36. 36. Intro to Adobe Illustrator | DUSPViz | Fall 2016 | Page 36 Saving the File Great! Our flier is done, so let’s save our work. Go to File>Save (Ctrl/Cmd + S) and navigate to wherever you’d like to save the Illustrator (.ai) file. Let’s leave it titled “Tutorial.ai” and hit “Save.” An additional saving dialog box will pop up, which will allow you to back-save to earlier versions of Illustrator and change some more advanced save features. Let’s just click “OK.”
  37. 37. Intro to Adobe Illustrator | DUSPViz | Fall 2016 | Page 37 Creating a PDF Almost there! To save a PDF of our flier, go to File>Save a Copy. Select “Adobe PDF (*.PDF)” from the drop-down menu, and title the document “Flier.pdf.” Then click “Save.” Again, an advanced dialog box will pop up. There are many more settings you can play with here (including not preserving Illustrator editing capabilities or layers - which can help reduce the file size of the PDF), but let’s just click OK for now.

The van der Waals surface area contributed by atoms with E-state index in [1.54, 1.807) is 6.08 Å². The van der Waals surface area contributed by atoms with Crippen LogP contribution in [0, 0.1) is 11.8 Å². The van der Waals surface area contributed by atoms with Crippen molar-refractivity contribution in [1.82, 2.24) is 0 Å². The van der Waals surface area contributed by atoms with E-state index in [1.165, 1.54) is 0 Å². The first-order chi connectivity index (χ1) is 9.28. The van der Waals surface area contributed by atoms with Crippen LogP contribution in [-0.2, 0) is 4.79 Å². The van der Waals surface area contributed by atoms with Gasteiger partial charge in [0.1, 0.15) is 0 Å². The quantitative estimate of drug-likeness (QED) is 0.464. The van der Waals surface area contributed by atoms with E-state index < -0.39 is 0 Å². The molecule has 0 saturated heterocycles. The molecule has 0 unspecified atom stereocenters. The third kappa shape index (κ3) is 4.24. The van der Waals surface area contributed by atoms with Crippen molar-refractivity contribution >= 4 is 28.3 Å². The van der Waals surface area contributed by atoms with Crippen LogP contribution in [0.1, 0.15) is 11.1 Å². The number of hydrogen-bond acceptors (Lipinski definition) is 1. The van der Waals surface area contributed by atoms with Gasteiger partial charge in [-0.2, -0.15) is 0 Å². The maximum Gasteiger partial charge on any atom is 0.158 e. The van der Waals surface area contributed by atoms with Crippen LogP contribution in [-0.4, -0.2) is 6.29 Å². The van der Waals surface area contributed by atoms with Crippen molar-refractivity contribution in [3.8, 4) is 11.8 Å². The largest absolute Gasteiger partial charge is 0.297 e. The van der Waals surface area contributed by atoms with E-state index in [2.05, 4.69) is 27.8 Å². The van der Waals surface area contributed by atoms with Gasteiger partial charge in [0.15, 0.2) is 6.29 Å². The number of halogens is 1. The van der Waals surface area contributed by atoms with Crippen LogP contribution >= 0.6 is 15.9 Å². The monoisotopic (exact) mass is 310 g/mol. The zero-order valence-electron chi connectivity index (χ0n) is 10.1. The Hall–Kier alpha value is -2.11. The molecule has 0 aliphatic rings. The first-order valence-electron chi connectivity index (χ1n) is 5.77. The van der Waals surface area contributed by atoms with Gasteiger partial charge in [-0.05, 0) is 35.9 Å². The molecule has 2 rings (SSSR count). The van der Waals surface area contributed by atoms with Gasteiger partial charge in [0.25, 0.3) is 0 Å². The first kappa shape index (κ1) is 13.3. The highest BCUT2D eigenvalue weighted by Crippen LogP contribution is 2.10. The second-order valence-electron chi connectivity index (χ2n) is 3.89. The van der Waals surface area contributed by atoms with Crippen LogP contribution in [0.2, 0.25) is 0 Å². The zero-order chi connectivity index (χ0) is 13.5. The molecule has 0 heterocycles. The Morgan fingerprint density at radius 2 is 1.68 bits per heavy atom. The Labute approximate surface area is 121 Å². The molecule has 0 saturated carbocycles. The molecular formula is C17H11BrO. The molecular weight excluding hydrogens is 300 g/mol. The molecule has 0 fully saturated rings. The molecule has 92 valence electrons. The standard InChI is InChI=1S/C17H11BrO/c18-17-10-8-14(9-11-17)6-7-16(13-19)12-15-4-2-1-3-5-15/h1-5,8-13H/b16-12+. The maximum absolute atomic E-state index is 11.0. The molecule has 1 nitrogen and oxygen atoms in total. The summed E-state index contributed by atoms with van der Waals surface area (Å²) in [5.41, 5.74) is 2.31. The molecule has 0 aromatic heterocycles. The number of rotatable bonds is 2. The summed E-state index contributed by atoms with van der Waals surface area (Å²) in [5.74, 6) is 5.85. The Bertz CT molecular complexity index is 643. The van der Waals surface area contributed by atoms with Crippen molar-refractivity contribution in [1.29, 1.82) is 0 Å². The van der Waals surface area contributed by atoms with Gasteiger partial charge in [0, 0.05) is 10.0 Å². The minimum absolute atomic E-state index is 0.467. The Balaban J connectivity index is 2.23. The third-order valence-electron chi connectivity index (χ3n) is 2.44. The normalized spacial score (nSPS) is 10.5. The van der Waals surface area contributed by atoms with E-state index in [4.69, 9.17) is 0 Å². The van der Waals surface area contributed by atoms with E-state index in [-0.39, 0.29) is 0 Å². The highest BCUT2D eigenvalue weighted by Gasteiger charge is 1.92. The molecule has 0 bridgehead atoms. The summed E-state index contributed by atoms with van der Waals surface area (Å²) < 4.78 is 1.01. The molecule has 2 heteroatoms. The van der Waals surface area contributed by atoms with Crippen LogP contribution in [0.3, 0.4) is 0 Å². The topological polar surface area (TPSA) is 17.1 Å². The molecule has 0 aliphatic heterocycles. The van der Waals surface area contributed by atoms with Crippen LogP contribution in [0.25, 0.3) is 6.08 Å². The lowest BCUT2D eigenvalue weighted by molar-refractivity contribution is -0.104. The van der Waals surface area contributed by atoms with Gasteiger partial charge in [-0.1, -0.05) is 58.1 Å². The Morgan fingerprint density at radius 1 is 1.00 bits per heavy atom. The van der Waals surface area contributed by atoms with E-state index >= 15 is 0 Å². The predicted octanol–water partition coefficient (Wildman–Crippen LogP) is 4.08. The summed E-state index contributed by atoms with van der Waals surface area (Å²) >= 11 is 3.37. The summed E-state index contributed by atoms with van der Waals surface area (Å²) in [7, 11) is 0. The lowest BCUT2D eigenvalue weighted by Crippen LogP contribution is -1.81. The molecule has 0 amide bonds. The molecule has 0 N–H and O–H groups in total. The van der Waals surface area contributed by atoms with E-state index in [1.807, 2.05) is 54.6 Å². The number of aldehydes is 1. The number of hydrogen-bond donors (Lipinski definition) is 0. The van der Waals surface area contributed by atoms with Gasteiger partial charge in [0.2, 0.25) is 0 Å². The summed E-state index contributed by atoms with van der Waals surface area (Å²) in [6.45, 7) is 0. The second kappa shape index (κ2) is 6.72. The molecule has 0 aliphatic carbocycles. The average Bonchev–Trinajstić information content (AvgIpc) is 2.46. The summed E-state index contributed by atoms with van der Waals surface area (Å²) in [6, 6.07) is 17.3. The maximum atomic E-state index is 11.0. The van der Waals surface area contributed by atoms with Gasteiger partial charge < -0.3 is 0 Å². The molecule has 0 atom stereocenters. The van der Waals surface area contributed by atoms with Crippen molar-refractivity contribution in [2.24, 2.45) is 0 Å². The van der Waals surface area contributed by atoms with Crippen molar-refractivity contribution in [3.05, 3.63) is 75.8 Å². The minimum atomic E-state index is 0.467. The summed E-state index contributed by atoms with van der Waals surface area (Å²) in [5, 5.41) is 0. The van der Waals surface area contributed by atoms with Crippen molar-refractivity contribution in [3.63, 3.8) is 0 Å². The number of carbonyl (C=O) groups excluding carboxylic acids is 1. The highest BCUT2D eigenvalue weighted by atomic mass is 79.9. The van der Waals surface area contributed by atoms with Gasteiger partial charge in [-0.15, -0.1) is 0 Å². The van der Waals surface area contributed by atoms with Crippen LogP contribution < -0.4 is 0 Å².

38. 38. Intro to Adobe Illustrator | DUSPViz | Fall 2016 | Page 38 Admiring your Work And there you have it - the basics of Illustrator! Of course, there are many more tools and techniques we weren’t able to cover in this introduction. Go to Lynda.com and Adobe.com for more. Get familiar with the Pen Tool and the built-in shape drawing tools. Make more advanced shapes with the Pathfinder Tool and the Shape Builder Tool. Check out the built-in chart/graph creator. Dive in to more advanced gradients, clipping/opacity masks, and type capabilities. Illustrator is a very powerful tool if you know how to use it! ON BOSTON BOSTON BOSTON BOSTON BOSTON BOSTON BOSTON BOSTON BOSTON BOSTON BOSTON B OSTON BOSTON BOSTON BOSTON BOSTON BOSTON BOSTON BOSTON BOSTON BOSTON BOSTON BOSTON BO N BOSTON BOSTON BOSTON BOSTON BOSTON BOSTON BOSTON BOSTON BOSTON BOSTON BOSTON BOSTON BOST STON BOSTON BOSTON BOSTON BOSTON BOSTON BOSTON BOSTON BOSTON BOSTON BOSTON BOSTON BOSTON BOSTO BOSTON BOSTON BOSTON BOSTON BOSTON BOSTON BOSTON BOSTON BOSTON BOSTON BOSTON BOSTON BOSTON BOSTON TON BOSTON BOSTON BOSTON BOSTON BOSTON BOSTON BOSTON BOSTON BOSTON BOSTON BOSTON BOSTON BOSTON BOSTON B BOSTON BOSTON BOSTON BOSTON BOSTON BOSTON BOSTON BOSTON BOSTON BOSTON BOSTON BOSTON BOSTON BOSTON BOSTON BO ON BOSTON BOSTON BOSTON BOSTON BOSTON BOSTON BOSTON BOSTON BOSTON BOSTON BOSTON BOSTON BOSTON BOSTON BOSTON BOS BOSTON BOSTON BOSTON BOSTON BOSTON BOSTON BOSTON BOSTON BOSTON BOSTON BOSTON BOSTON BOSTON BOSTON BOSTON BOSTON BOSTO BOSTON BOSTON BOSTON BOSTON BOSTON BOSTON BOSTON BOSTON BOSTON BOSTON BOSTON BOSTON BOSTON BOSTON BOSTON BOSTON BOSTON BOSTON BOSTON BOSTON BOSTON BOSTON BOSTON BOSTON BOSTON BOSTON BOSTON BOSTON BOSTON BOSTON BOSTON BOSTON BOSTON BOSTON BOSTON BOSTON BOSTON BOSTON BOSTON BOSTON BOSTON BOSTON BOSTON BOSTON BOSTON BOSTON BOSTON BOSTON BOSTON BOSTON BOSTON BOSTON BOSTON BOSTON BOSTON BOSTON BOSTON BOSTON BOSTON BOSTON BOSTON BOSTON BOSTON BOSTON BOSTON BOSTON BOSTON BOSTON BOSTON BOSTON BOSTON BOSTON BOSTON BOSTON BOSTON BOSTON BOSTON BOSTON BOSTON BOSTON BOSTON BOSTON BOSTON BOSTON BOSTON BOSTON BOSTON BOSTON BOSTON BOSTON BOSTON BOSTON BOSTON BOSTON BOSTON BOSTON BOSTON BOSTON BOSTON BOSTON BOSTON BOSTON BOSTON BOSTON BOSTON BOSTON BOSTON BOSTON BOSTON BOSTON BOSTON BOSTON BOSTON BOSTON BOSTON BOSTON BOSTON BOSTON BOSTON BOSTON BOSTON BOSTON BOSTON BOSTON BOSTON BOSTON BOSTON BOSTON BOSTON BOSTON BOSTON BOSTON BOSTON BOSTON BOSTON BOSTON BOSTON BOSTON BOSTON BOSTON BOSTON BOSTON BOSTON BOSTON BOSTON BOSTON BOSTON BOSTON BOSTON BOSTON BOSTON BOSTON BOSTON BOSTON BOSTON BOSTON BOSTON BOSTON BOSTON BOSTON BOSTON BOSTON BOSTON BOSTON BOSTON BOSTON BOSTON BOSTON BOSTON BOSTON BOSTON BOSTON BOSTON BOSTON BOSTON BOSTON BOSTON BOSTON BOSTON BOSTON BOSTON BOSTON BOSTON BOSTON BOSTON BOSTON BOSTON BOSTON BOSTON BOSTON BOSTON BOSTON BOSTON BOSTON BOSTON BOSTON BOSTON BOSTON BOSTON BOSTON BOSTON BOSTON BOSTON BOSTON BOSTON BOSTON BOSTON BOSTON BOSTON BOSTON BOSTON BOSTON BOSTON BOSTON BOSTON BOSTON BOSTON BOSTON BOSTON BOSTON BOSTON BOSTON BOSTON BOSTON BOSTON BOSTON BOSTON BOSTON BOSTON BOSTON BOSTON BOSTON BOSTON BOSTON BOSTON BOSTON BOSTON BOSTON BOSTON BOSTON BOSTON BOSTON BOSTON BOSTON BOSTON BOSTON BOSTON BOSTON BOSTON BOSTON BOSTON BOSTON BOSTON BOSTON BOST OSTON BOSTON BOSTON BOSTON BOSTON BOSTON BOSTON BOSTON BOSTON BOSTON BOSTON BOSTON BOSTON BOSTON BOSTON BOSTON B STON BOSTON BOSTON BOSTON BOSTON BOSTON BOSTON BOSTON BOSTON BOSTON BOSTON BOSTON BOSTON BOSTON BOSTON BOST ON BOSTON BOSTON BOSTON BOSTON BOSTON BOSTON BOSTON BOSTON BOSTON BOSTON BOSTON BOSTON BOSTON BOSTON B N BOSTON BOSTON BOSTON BOSTON BOSTON BOSTON BOSTON BOSTON BOSTON BOSTON BOSTON BOSTON BOSTON BOSTO BOSTON BOSTON BOSTON BOSTON BOSTON BOSTON BOSTON BOSTON BOSTON BOSTON BOSTON BOSTON BOSTON BO OSTON BOSTON BOSTON BOSTON BOSTON BOSTON BOSTON BOSTON BOSTON BOSTON BOSTON BOSTON BOSTON STON BOSTON BOSTON BOSTON BOSTON BOSTON BOSTON BOSTON BOSTON BOSTON BOSTON BOSTON BO TON BOSTON BOSTON BOSTON BOSTON BOSTON BOSTON BOSTON BOSTON BOSTON BOSTON BOSTON ON BOSTON BOSTON BOSTON BOSTON BOSTON BOSTON BOSTON BOSTON BOSTON BOSTON BOS BOSTON BOSTON BOSTON BOSTON BOSTON BOSTON BOSTON BOSTON BOSTON BOSTON Sponsored by the City of Boston, the Boston Cultural Council, and the Department of Urban Studies + Planning at MIT Wednesdays at 7pm · September 2016 · Boston Common A Celebration of Beantown Boston Film Series